Friday, April 27, 2018

Heart to Heart Romance Library #206: Weird Love

Heart to Heart Romance Library #206 features the story 3 Loves Have 1, which was originally published in Charlton's Secret Romance #20. This is one of those utterly implausible romance stories in which both the guy and the girl act like dicks but true love wins in the end, so you know they truly deserve one another. It also has the distinction of being selected for an issue of IDW's Weird Love series.

This is also the highest numbered issue of the series I have seen, so it may be the final issue in the series. Maybe the Murray editors read the story and figured enough is enough. Maybe that's why the original owner of this copy defaced the characters on the cover. And maybe I hope there is a Heart to Heart Romance Library #207 for the sheer heck of it.

Wednesday, April 11, 2018

Bumper Western Comic #65: Another K.G. Murray variant

If you look closely at the top right hand corner of my copy of Bumper Western Comic #65 you'll find the numeral 4 printed. I've checked with other collectors, and sample cover scans available online, and it doesn't appear on those copies. So this is another K.G. Murray printing error variant - not as obvious as the printing errors on copies of Bumper Western Comic #1 or Superman Supacomic #87, but a variant nevertheless.

Friday, April 6, 2018

Young Love #17 and Love Song Romances #41: Covering the backup splash

Here's a curious thing I hadn't noticed about K.G. Murray romance comics - or rather, something curious about the US sources of the local romance comics. For example:

The cover to Young Love #17 originally appeared on Charlton's For Lovers Only #71.

The cover to Love Song Romances #41 originally appeared on DC's Young Romance #141

In each case, the cover is sourced from the splash page of the respective story. This was rather common practice for Australian reprint issues, but I wasn't aware it was a widespread practise in the US. Further, the Australian issues would generally source the splash page from the opening feature story. In other words, it was common to turn the cover and find the cover image facing on page 3 in black and white. What's curious about the US issues in this regard is that in each case above, the cover-featured story was the backup or support feature in the issue, not the lead feature. Was this consciously done to hide the double-dipping?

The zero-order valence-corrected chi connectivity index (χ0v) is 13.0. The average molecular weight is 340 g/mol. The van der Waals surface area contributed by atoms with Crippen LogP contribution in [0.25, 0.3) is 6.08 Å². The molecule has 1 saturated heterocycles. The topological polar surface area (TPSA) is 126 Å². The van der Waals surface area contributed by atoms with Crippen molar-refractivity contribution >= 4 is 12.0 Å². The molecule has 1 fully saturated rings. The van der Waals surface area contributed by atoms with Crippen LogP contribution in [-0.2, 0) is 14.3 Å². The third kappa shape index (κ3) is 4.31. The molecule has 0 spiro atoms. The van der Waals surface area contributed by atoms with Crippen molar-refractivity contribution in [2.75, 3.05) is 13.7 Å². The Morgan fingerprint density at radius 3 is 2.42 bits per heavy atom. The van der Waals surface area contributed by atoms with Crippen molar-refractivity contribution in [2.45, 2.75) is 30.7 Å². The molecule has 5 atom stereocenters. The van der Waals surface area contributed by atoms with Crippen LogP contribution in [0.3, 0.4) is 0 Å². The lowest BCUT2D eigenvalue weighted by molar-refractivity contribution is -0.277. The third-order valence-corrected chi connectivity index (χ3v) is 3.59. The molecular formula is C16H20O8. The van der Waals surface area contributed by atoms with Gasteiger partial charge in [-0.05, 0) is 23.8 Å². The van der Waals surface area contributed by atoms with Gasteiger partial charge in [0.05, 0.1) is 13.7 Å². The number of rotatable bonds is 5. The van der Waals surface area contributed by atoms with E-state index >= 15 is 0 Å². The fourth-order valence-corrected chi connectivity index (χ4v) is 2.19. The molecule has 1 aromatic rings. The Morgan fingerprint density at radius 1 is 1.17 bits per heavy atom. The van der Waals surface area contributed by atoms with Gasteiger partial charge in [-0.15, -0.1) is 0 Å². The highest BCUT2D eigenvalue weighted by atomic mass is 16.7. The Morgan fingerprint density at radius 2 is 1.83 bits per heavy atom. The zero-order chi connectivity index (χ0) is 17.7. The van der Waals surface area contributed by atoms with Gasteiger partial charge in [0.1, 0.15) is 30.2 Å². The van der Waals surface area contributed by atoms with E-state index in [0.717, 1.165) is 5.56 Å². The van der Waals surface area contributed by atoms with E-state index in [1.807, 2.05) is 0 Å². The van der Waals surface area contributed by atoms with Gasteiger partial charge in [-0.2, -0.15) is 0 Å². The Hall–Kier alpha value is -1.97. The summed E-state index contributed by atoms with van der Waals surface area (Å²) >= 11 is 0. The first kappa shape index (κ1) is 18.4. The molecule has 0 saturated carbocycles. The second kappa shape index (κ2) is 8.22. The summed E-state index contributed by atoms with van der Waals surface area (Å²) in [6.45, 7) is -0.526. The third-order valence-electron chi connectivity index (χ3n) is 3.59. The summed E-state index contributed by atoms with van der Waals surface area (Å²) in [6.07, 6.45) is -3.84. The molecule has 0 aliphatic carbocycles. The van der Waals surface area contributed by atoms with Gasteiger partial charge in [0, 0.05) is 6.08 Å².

Now, this is admittedly from a minute sample of two issues. But they are samples ranging from the mid-1960's to the mid-1970's, and from two different publishers, which suggests it was not only common and longstanding but widespread. Presumably a cost-cutting measure - my understanding is that cover art page rates would be different to regular page rates. So there's a story therein which I haven't been privy to.

Thursday, April 5, 2018

Federal Comics western one-shots: A logocentric perspective

Western Lawmen is an unnumbered one-shot western comic published by Federal Comics c.August 1984. By mid-1984 Federal Comics had transitioned to the black Australian Edition DC logo, so why does this issue carry the earlier FC logo? Well, because there are no DC comics in this issue - it contains a mix of Charlton and Spanish comics. Makes sense, right? 

A few months earlier c.April 1984 Federal Comics published another unnumbered one-shot western comic - The Fastest Gun Western:

This issue also contains a mix of Charlton and Spanish reprints - no DC reprints - yet it has the new black Australian Edition DC logo on the cover. Of course, The Fastest Gun Western had been a long-running K.G. Murray series, and I guess there was some DC content during its tenure, but by the end of the series even the Spanish material had dried up and it was predominantly if not wholly comprised of Charlton reprints. But hey, it's published in the transitional phase, so let's give Federal Comics a bit of leeway. Makes sense, right?

A couple of months earlier c.February 1984 Federal Comics published another unnumbered one-shot western comic - Scalphunter:

This issue collated a number of DC's Scalphunter stories, including a Batman team-up. Now, the Federal Comics logo had been in place for well over six months, and the new black logo had recently taken over the red logo. Just a month or two later Scalphunter would have had a legitimate Australian Edition DC logo. But hey, if you squint a little and hold the issue at a certain angle, the F under SC kinda looks like a D. Sort of. If you try. Makes sense, right?

Some eight months earlier c.June 1983 Federal Comics published another unnumbered one-shot western comic - Frontier Marshall:

This has the transitional Murray the Cat/Federal Comics logo. The transition began c.March/April 1983, and by July 1983 the fully-fledged Federal Comics logo was in place. This makes sense whichever way you look at it. Right?

Monday, April 2, 2018

Three Thunder Valley Chatto covers

Thunder Valley originally appeared in MV Features' Western Trail Picture Library #7:

The cover image was swiped by Keith Chatto for Page Publications' own edition of Western Trail Picture Library #1:

Page Publications recycled this story at least two more times, under new Chatto covers. The issues I have to hand are Maverick Western Library #2:

and Real Western Library #44:

No doubt more Page Publications editions will turn up.